The morning was clear and cool and the weather forecast promised a picture-perfect day.
Our agenda included a sightseeing trip through Door County, which is the peninsula that separates Green Bay from Lake Michigan. We set out early and were pleased at how pretty the area is. The small towns along the way were very clean and the farms were well tended. Mercifully, the cherry orchards were already picked clean (cherries are a weakness). We got as far north as Sturgeon Bay, which is a good size town for the area and spent time in a nearby State Forest that followed the shoreline. We were amazed that the State Park was deserted. A facility like this anywhere in Southern California would be mobbed. Today, a Sunday, most of the parking lots were empty and all you could hear was quiet. We hope these folks know how good they have it.
Our way back followed the coastline along Lake Michigan. Passing through the quaint town of Algoma, we almost found ourselves in the middle of their annual parade. We must have been one of the last cars down Main Street before the parade started and the sidewalks were lined with onlookers. There was only one thing to do: smile and waive to the crowd.
Farther down the highway, we reached the town of Manitowoc, Wisconsin, home of the National Maritime Museum, which documents the fascinating history of shipping and ship building in the Great Lakes region. The museum collections are outstanding and includes the WWII era submarine, the USS Cobia. Here’s the backstory. Shortly after the outbreak of WWII, the shipyards in Manitowoc were commissioned to build about 20 GATO class submarines for the US Navy. The Cobia was one of those boats. Years after the war, the Cobia was decommissioned and eventually ended up as a donation to the museum in Manitowoc. We took the tour through the sub and were surprised to find the tour guide, Roland, had served on a similar boat, the USS Rasher in WWII. His first-hand depiction of life aboard a GATO class submarine was compelling. He had actually been there and survived to tell about it.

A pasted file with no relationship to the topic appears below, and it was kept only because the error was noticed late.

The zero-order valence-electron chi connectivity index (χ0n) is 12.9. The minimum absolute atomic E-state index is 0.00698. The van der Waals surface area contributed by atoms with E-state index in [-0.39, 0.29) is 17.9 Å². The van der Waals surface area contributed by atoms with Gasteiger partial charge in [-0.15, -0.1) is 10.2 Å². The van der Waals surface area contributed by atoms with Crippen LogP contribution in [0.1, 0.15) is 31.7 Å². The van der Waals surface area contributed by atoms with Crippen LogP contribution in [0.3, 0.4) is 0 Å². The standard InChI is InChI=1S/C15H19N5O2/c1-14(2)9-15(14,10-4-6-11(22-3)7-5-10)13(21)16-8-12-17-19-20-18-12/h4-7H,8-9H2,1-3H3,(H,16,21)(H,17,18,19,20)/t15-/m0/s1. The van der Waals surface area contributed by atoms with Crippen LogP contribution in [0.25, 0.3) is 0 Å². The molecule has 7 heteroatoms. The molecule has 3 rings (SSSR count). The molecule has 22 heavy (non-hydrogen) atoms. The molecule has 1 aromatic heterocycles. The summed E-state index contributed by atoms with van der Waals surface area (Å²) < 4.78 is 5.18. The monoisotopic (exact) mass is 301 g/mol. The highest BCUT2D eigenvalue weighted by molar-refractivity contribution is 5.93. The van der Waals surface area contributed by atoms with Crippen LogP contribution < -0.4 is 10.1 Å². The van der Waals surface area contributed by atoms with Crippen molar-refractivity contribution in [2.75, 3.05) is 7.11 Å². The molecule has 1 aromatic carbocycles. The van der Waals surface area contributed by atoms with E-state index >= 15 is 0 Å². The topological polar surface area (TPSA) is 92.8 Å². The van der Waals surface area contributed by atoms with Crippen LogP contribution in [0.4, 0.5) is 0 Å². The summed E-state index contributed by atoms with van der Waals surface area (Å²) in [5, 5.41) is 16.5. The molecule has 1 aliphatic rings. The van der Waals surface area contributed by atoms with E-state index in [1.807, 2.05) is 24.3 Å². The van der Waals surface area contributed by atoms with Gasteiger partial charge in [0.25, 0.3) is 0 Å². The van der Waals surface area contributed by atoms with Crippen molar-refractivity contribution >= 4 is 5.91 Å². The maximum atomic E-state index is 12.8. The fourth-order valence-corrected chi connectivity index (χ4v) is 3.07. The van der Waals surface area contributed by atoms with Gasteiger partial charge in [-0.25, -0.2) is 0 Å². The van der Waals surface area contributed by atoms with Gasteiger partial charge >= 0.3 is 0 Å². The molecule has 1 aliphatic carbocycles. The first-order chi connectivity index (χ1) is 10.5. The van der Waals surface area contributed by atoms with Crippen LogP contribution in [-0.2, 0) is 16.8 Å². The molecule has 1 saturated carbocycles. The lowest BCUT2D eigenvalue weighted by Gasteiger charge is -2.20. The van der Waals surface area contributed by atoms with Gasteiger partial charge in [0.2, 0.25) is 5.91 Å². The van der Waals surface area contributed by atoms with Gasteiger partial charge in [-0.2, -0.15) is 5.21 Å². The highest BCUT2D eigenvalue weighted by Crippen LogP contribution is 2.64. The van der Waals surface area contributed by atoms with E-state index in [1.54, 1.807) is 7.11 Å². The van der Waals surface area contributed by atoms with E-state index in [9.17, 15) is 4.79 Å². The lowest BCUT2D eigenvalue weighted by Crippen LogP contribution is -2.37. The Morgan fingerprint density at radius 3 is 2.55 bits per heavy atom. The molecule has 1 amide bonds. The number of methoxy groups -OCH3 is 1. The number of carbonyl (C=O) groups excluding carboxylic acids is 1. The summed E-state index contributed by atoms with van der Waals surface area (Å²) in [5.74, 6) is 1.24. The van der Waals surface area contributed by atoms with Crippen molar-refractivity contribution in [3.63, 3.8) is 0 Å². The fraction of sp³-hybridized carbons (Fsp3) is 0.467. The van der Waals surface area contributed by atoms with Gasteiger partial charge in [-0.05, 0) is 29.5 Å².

Returning to the campground, we decided that dry or not, we were going to fire the bowls, beads and trinkets. We gathered around the campfire, carefully placed the greenware (dry, unfired clay) and got the fire going. The large bowl immediately blew up. The small bowl blew up shortly thereafter. However, to the delight of the group, the beads and ashtray looked good. The remaining items were carefully plucked from the fire with a pair of tongs donated by Ed. Beyond all expectations, a detailed inspection revealed the smaller items had successfully survived the crude bisque firing. We were now proud owners of a terra cotta ashtray, beads and trinkets. With much ceremony, the ashtray was presented to Ed and Mary to commemorate the occasion. We’re sure this will be a conversation piece for years, if it holds together. The beads and trinkets will be added to Jeanne’s cache of adornments.
When the fire burned low, everyone headed for the shelter of their coachs.